Tony Schick is an investigative and data reporter for OPB's Science & Environment unit.
Tony previously worked as the web editor for Investigative Reporters and Editors, a journalism nonprofit based in Columbia, Missouri. He has worked as a freelance reporter and researcher since 2007.
He has undergraduate degrees in journalism and sociology from Gonzaga University, where he spent enough time after hours in the student newsroom that he and his wife named their dog, Myron, after the building’s beloved overnight custodian. He received his master's degree in journalism from the University of Missouri.
Tony was born and raised in Portland.
Oregon officials wanted utilities to shut down power lines before 2020 wildfires, court documents show
State officials warned utilities about fire risks and encouraged them to shut down power lines before the 2020 Labor Day weekend wildfires, newly filed court documents show.
Oregon lawmakers consider bill to overhaul public defense system
Senate Bill 337 would create a new stable of public defense attorneys as state employees and create new methods and oversight for how the state contracts out the rest of its caseloads. It is the latest of several attempts in recent years to address problems in Oregon’s public defense system.
Federal leaders finally increase money for hatcheries, but tribes say it’s nowhere near enough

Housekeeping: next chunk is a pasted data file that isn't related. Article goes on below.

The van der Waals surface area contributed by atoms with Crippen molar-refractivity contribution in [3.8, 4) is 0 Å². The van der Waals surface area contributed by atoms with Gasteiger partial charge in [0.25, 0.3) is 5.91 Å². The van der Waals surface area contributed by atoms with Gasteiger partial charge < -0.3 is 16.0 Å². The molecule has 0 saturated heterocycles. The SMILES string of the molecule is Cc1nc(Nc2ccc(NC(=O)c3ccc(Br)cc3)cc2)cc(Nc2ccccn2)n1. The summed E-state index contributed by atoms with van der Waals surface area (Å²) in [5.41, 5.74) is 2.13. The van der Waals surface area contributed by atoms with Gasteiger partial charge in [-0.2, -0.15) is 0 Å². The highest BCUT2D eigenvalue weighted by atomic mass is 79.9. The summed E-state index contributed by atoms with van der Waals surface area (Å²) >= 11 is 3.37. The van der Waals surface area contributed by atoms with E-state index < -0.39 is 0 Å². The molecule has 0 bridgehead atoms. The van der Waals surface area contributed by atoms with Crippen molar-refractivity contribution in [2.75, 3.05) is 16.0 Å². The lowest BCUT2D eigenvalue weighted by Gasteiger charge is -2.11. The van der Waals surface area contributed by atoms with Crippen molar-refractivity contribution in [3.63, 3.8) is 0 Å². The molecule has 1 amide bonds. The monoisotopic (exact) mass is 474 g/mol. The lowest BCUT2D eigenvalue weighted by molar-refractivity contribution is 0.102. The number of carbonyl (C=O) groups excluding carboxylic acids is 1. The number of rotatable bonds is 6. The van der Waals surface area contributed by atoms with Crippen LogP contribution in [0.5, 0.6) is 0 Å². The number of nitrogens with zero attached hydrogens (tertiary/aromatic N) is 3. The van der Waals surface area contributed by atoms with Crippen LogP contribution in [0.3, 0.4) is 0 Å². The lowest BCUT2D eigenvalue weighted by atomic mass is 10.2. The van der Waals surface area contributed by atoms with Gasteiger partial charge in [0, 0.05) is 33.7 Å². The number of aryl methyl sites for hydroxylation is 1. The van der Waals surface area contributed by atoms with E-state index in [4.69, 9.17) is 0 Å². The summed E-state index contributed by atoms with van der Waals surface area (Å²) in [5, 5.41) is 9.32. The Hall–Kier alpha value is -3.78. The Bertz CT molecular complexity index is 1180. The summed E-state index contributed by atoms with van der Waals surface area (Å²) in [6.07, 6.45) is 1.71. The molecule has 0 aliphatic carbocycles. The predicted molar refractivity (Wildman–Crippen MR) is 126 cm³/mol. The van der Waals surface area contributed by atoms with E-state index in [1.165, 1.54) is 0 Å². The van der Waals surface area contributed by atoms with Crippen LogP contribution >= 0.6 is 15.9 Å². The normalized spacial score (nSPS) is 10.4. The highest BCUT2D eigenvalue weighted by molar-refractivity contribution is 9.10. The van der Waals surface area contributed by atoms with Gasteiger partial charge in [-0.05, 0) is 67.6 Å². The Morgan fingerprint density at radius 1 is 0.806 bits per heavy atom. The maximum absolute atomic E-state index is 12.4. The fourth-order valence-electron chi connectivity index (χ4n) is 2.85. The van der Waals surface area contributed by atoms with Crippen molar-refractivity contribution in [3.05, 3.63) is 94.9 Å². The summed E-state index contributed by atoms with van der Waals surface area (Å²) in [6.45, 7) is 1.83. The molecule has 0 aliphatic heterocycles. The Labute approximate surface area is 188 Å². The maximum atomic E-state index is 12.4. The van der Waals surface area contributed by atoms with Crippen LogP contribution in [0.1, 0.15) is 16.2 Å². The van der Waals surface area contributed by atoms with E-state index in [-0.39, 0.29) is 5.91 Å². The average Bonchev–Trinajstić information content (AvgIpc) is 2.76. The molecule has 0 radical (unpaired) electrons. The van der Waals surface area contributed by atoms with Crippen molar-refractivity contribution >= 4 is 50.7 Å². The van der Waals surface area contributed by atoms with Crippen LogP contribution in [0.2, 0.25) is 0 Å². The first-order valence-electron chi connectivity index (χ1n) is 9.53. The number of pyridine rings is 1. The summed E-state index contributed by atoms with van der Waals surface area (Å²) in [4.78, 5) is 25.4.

Columbia River salmon hatcheries need billions of dollars worth of upgrades to withstand climate change. They’re getting $50 million.
The fight of the Salmon People
Randy Settler’s family has spent generations fighting for its right to harvest salmon. But the federal government squandered its chance to recover the endangered fish before the onset of climate change. Now, Settler sees it all slipping away again.
After report on toxic salmon in Columbia River, Northwest lawmakers call for action
Citing a ProPublica and Oregon Public Broadcasting investigation into toxic contamination in salmon, the Oregon senator and others across the Pacific Northwest are calling for policy changes and more funding but are lacking details on next steps.
Unchecked pollution is contaminating the salmon that Pacific Northwest tribes eat
Native tribes in the Columbia River Basin face a disproportionate risk of toxic exposure through their most important food. While tribes have pushed the government to pay closer attention to dangerous chemicals and metals in fish, that hasn’t happened. So, we did our own testing. What we found was alarming for tribes.
How we tested Columbia River salmon for contaminants
Regulators have done little testing for toxic chemicals in salmon, a major food source and cultural fixture for Native tribes. So Oregon Public Broadcasting and ProPublica did our own.
The racism, and resilience, behind today’s Pacific Northwest salmon crisis
OPB investigative journalist Tony Schick shares this reporter's notebook. "Salmon have been endangered my entire life," he writes. "Here’s what I didn’t realize until I started reporting."
How a federal agency is contributing to salmon’s decline in the Northwest
Damming the powerful waters of the Columbia River was a boon for cheap, clean electricity. But the fish that swam those waters are dying out. And the agency in charge isn’t stopping that.
The US has spent more than $2B on a plan to save salmon. The fish are vanishing anyway.
The U.S. government promised Native tribes in the Pacific Northwest that they could keep fishing as they’d always done. But instead of preserving wild salmon, it propped up a failing system of hatcheries. Now, that system is falling apart.